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What Makes Corvette Suspension So Cool?

One of the most sophisticated upgrades a builder can incorporate into their project vehicle is an independent rear suspension, or IRS.  From classic street rods to pro touring muscle cars – from street machines to off-road sand rails – from kit-cars to exotics – almost no other modification screams high-tech as loudly as an IRS.


Although there are quite a few quality aftermarket manufacturers offering independent rear conversions, priced anywhere from $5,000.00 to well over $15,000.00, arguably the most 'bang for the buck' IRS systems on the planet are the factory offerings from the fifth-generation, or 'C5' Corvette, built from 1997 through 2004, and the 'C6' Corvette, built from 2005 through 2013


Where else could you hope to find a bolt-in, double-wishbone IRS with all four control arms and the spindles made from aluminum forgings, all bolted to a transverse cast aluminum cradle? 


And let's not forget that the entire system was designed and built by engineers at the Corvette division of Chevrolet with a product development budget unheard of in the world of aftermarket manufacturers.


The best part is that an entire used C5 suspension assembly can readily be located on several Internet sites, or at the local salvage yard – typically priced under $1,000.00, complete with the transverse cradle, the upper and lower control arms, the spindles, axles, a composite spring, calipers and rotors. 


They also come right out of the factory with a mid-mounted Tremec 6-speed or automatic transmission, bolted directly to a limited-slip differential - which will run an additional $1000.00 and up, depending on the condition and the miles.  They even use the standard Chevy 5 on 4.75” bolt pattern for the wheels.  


Taking another giant leap forward for automotive enthusiasts, Chevrolet also incorporated a very similar independent front suspension, or IFS, in their C5 and C6 Corvettes, which is the natural companion to their IRS systems.


Just as the rear assembly, the IFS utilizes double-wishbones with all four control arms and the spindles also made from aluminum forgings and again, all bolted to a transverse cast aluminum cradle.  And, just like the IRS, this entire system was designed and built by engineers at the Corvette division of Chevrolet.


Luckily, an entire used C5 or C6 IFS assembly can also be readily located on several Internet sites, or at the local salvage yard – typically priced around $1,200.00 – which includes the transverse cradle, the upper and lower control arms, the spindles, axles, a composite spring, calipers, rotors and the rack and pinion.  And they too come standard with the standard Chevy 5 on 4.75” bolt pattern for the wheels.


Only the C5 complete suspension assemblies are shown above, as both the C5 and C6 cradles are similar and designed to perform the same task.


The major difference between the C5 and C6 rear cradles is where the differential mounts are located.  The C5 differential utilizes a single mount in the rear, whereas the C6 differential has dual mounts - one on each side.
















Here at Dobbertin Performance, when we need to narrow a cradle for a specific application, we almost exclusively use the C5 cradles, because of the difference in the differential mounts and the placement of the additional bracing that is added by us.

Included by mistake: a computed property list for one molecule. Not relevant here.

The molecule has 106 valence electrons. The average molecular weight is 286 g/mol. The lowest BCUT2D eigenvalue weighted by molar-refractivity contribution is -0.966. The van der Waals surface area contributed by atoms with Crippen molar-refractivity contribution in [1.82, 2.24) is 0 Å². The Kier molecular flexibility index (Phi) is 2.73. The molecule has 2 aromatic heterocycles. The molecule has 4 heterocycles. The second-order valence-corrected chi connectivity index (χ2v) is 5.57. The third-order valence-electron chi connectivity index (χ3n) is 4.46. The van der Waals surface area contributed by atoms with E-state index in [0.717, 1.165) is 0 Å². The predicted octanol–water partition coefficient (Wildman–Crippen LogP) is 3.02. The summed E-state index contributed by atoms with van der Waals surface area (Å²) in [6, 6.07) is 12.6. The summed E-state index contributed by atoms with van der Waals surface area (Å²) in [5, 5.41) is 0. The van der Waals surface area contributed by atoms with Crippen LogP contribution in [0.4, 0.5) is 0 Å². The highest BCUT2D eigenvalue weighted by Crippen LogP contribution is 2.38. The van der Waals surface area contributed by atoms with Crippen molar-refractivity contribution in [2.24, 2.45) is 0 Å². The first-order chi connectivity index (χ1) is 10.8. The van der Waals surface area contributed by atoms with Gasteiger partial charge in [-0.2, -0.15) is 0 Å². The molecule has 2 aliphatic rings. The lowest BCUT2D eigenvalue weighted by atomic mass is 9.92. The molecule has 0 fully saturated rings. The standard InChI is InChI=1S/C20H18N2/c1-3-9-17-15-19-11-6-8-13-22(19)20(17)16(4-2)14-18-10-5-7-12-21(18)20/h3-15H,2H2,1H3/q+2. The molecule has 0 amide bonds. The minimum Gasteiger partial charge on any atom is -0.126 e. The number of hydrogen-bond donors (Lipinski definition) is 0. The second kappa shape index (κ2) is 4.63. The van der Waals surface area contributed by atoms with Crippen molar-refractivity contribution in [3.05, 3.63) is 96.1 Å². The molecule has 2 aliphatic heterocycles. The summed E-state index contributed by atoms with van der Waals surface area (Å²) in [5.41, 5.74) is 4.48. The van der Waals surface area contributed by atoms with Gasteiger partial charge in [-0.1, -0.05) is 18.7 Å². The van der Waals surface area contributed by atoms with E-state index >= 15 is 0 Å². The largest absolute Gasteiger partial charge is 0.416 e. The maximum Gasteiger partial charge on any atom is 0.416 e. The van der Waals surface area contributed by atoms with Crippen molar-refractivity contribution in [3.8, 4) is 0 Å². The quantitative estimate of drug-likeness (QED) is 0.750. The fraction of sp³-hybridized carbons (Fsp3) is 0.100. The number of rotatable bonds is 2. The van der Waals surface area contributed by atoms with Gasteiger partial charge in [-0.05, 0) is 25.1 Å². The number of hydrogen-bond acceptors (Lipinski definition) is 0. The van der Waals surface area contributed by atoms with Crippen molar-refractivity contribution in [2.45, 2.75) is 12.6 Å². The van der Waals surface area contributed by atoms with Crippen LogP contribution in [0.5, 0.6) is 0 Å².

With a total of 238,230 C5 Corvettes built from 1997-2004, and another 215,125 C6 Corvettes produced from 2005 – 2013, there are plenty of used components to go around, along with new and rebuilt parts such as ball joints, bearings, calipers and rotors available locally, when it comes time to replace or upgrade an item.

About one in seven C5 Corvettes were Z06 cars, so they're pretty hard to find.  The Z06 versions came with  upgraded springs, shocks and anti-sway bars, but the lower cradle, upper and lower control arms, spindles, calipers, rotors and axles are identical.


However, most of the C6 Z06 Corvettes used a different configuration than the base models for mounting the rear upper control arms – similar to the front upper control arm mounts – and will not bolt up to our adapters – so watch out for those.


Believe it or Not, There are Quite a Few Automobile Salvage Yards That

Specialize in Corvette and Other High Performance Auto Parts.

Below are a couple photos from such a yard with a dozen complete suspensions and scores of cradles,

already removed from the cars and pressure washed – ready to go! 


Below is a complete C5 IRS from a Z06 Corvette, right out of a salvage yard. 


There are several things to look for when purchasing a complete unit such as this:

  • Inspect the cradle, control arms and spindles for any obvious damage or cracks.

  • Bring a small level and make sure that all four mounting points on the cradle are parallel.  If they aren't, that means the cradle is twisted – and worthless.

  • Check to see if the ball joints seem to have excessive wear.

  • Check the CV joints and see if they move freely.

  • Check the transverse spring for damage or cracks.

  • Don't worry too much about the calipers and rotors, as most of them should be rebuilt and/or turned anyway – just for safety's sake.

  • Also, don't worry about the presence of corrosion on the aluminum components.  Since they're aluminum, they'll have it to some degree – just look them over to make sure the pits aren't too deep.  Remember, small imperfections can be easily removed with a quick visit to the bead-blasting cabinet.

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